Drive back from Yuksom to NJP / Bagdogra

Drive Distance: 170 km | Drive Duration: 7-8 hours | Drop off point Indiahikes trekkers: NJP railway station / Bagdogra airport

This transport cost has to be borne by trekkers and paid directly to the driver. Cost of cab – Rs 7,500 per vehicle, shared among 5-6 trekkers.

Please note: The distance between campsites may vary by 100 meters depending the weather conditions and the route you take. The altitude may also vary by 100 feet for similar reasons.

IMPORTANT POINTS

- It is mandatory for trekkers to carry a copy of their photo ID for entry at forest check posts on the trek.

- At the base camp, your stay will be arranged in lodges

- On the trek, you will be staying 3 in a tent

- We have a cloakroom facility at the base camp for excess luggage. Do not leave behind any valuables in the cloakroom.

Please note: Twin sharing tents may not be available in May, June, July and August. This is because raw materials for making tents are sourced from different countries. But their export has been affected due to international unrest. This has led to a global shortage of tents. Having said that, you'll still have comfortable space as these tents have been designed to accommodate three trekkers.

Study this chart to know how much altitude you would gain/lose every day on the Goechala trek.

PRO-TIPS

Onward Travel

There are two ways to reach your pick-up point -- reach NJP railway station by taking a train, or reach Bagdogra airport by taking a plane. If you cannot reach the pick-up point before 10.30 AM on Day 1 of the trek, plan your travel in such a way that you reach NJP / Bagdogra the previous day (Day 0) and stay for the night.

Return Travel

While returning, you will reach NJP / Bagdogra by 5.00 PM. Plan your travel any time after 8.00 PM from NJP railway station / Bagdogra airport.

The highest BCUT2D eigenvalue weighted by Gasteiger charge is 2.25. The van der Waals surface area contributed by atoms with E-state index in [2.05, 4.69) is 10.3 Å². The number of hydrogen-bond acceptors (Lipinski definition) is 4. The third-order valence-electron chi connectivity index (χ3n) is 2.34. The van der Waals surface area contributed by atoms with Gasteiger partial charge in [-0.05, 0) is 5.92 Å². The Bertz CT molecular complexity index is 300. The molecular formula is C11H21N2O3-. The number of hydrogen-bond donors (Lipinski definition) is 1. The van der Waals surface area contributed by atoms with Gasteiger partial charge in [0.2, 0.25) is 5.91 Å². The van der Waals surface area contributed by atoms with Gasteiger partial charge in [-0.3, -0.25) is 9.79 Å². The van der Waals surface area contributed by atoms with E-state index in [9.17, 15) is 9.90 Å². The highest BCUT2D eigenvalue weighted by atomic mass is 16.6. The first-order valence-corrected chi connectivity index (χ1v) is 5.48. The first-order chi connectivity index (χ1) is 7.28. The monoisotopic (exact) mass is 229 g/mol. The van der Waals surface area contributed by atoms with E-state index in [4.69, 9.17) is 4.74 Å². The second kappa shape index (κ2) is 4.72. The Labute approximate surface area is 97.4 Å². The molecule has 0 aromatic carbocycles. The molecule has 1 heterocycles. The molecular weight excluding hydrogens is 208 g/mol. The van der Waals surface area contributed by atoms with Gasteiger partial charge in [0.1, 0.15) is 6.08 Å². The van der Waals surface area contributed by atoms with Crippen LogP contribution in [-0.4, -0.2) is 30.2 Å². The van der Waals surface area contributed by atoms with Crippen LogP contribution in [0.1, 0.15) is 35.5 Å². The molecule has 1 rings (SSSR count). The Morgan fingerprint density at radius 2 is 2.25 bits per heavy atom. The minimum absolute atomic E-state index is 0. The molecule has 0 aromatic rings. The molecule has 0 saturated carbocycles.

Day 1

Drive from NJP / Bagdogra to Yuksom

Drive Distance: 140 km | Drive Duration: 6-7 hours | Pick up point for Indiahikes trekkers: 2 Mile Check Post, Bhakti Nagar Police Station

Transport will be arranged at 10.30 AM. This cost has to be borne by trekkers and paid directly to the driver. Cost of the cab – Rs 7,000 per vehicle, shared among 5-6 trekkers.

Day 2

Trek from Yuksom to Sachen

Trek Distance: 7.50 km | Trek Duration: 5.5 hours | Altitude Gain: 5,840 ft to 7,400 ft

Trek gradient is moderate-difficult. Gradual climb for 2.5 hours after which the trail becomes steeper up to Sachen. Carry 2 litres of water from Yuksom. You will cross streams intermittently where you can refill your water bottles.

Day 3

Sachen to Tshoka via Bakhim

Trek Distance: 6.50 km | Trek Duration: 5.5 hours | Altitude Gain: 7,400 ft to 9,790 ft via 8,640 ft

Moderate gradient with initial rolling terrain through the forests and 40 minutes of ascent from Bakhim in a series of long switchbacks after which the trail eases off into a gradual climb. Carry sufficient water from Sachen.

Day 4

Tshoka to Dzongri via Phedang

Trek Distance: 8.40 km | Trek Duration: 8-9 hours | Altitude Gain: 9,790 ft to 13,190 ft via 12,105 ft